It was a late July night, 1919. Darkness had fallen across McLeod County. In Glencoe, the storefronts were dark, and the doors were locked. In all the downtown, the only light to spill onto the city streets came from the windows of a saloon. Inside was a large crowd that gathered to bid farewell to a cheery old friend. There were men in suits, men in work clothes, and men with tears in their eyes. It was a funeral, apparent by the coffin that rested in the middle of the room. With eyes full of grief and sadness in their hearts, the men gathered round the coffin, held their drinks in the air, and together they sang:
“God be with you till we meet again;
By his counsel’s guide, uphold you;
With his sheep securely fold you;
God be with you till we meet again:”
It was a somber event, for in the coffin lay a bottle of booze, an item that would be illegal at midnight that night. A wartime prohibition act had been passed through the government earlier that year and prohibited alcohol with a content higher than 1.28%. Minnesota counties were fast voting to go dry. The Volstead Act, the 18th Amendment to the United States Constitution that would regulate and greatly prohibit the manufacture, sale and consumption of alcohol, would be passed later that year. On the eve of prohibition in McLeod County, men gathered in the saloons and had what was to be their last “legal” drink. They wept as their throats would be dry for the foreseeable future.
A crusade to end the trade of alcohol manufacture began to take hold in the 19th century when temperance advocates and the anti-saloon league began pushing for legislation that would prohibit alcohol use. In 1919, a bill to outlaw alcohol reached the desk of President Woodrow Wilson, who vetoed the bill, yet had the veto overridden by the Senate. Effective Oct. 28, 1919, the Volstead Act defined intoxicating alcohol as any beverage containing 0.5% or more. It was an extremely low limit and effectively banned not only spirits, but beer and wine as well.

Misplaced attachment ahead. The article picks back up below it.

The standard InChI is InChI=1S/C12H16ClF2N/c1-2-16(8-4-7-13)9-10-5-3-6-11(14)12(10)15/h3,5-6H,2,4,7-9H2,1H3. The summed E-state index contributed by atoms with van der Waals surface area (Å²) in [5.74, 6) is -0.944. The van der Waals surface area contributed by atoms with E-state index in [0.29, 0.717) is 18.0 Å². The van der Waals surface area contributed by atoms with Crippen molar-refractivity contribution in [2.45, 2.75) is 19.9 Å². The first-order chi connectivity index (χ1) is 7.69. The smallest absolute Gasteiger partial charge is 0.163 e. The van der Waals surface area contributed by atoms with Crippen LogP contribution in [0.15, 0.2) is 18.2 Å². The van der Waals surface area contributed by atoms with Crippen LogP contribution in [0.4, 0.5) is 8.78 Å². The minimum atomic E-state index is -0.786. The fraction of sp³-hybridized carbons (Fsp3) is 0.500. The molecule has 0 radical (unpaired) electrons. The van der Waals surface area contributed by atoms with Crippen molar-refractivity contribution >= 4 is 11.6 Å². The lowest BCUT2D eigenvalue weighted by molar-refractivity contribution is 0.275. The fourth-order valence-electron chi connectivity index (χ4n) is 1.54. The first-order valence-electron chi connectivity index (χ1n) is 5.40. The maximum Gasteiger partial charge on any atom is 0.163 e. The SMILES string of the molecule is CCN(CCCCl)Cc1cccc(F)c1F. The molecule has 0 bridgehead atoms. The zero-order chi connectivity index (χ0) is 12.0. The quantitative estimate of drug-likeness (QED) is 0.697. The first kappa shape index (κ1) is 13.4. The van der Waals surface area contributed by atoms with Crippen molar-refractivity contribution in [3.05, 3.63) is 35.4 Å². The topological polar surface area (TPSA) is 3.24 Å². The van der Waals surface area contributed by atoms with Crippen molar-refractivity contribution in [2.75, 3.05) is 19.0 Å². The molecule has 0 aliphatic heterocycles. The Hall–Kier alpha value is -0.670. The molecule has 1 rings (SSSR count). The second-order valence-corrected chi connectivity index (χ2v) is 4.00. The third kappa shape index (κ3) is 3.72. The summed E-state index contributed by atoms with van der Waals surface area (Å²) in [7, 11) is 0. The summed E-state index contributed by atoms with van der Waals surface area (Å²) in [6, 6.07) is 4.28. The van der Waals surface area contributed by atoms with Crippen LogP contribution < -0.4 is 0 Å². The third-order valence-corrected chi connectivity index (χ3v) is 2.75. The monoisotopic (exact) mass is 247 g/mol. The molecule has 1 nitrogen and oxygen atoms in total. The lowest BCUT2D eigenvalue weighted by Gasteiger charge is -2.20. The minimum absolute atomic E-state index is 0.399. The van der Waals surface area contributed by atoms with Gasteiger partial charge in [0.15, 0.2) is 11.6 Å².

On the eve of Prohibition, large crowds gathered at the drinking establishments in McLeod County. In Silver Lake, the streets were filled with somber saloon patrons who were out for one last hoorah. In Lester Prairie, the only saloon doing business at the time sold out of beer days beforehand. In Stewart, patrons sat atop the barstools until closing time. In Winsted, two bars opened their doors and began selling their stock. By midnight, the saloons were quiet.
With the sale of alcohol prohibited, some establishments remained open for the sale of malt and soft drinks. In Silver Lake, Ed Richter’s Saloon opened the next day as if nothing had changed, only beer was no longer on tap and instead he poured soft drinks. There’s little doubt that the sale of alcohol continued in the county, albeit behind closed doors. For a time, however, the drink nicknamed “John Barleycorn,” would be an unwelcome guest in McLeod County.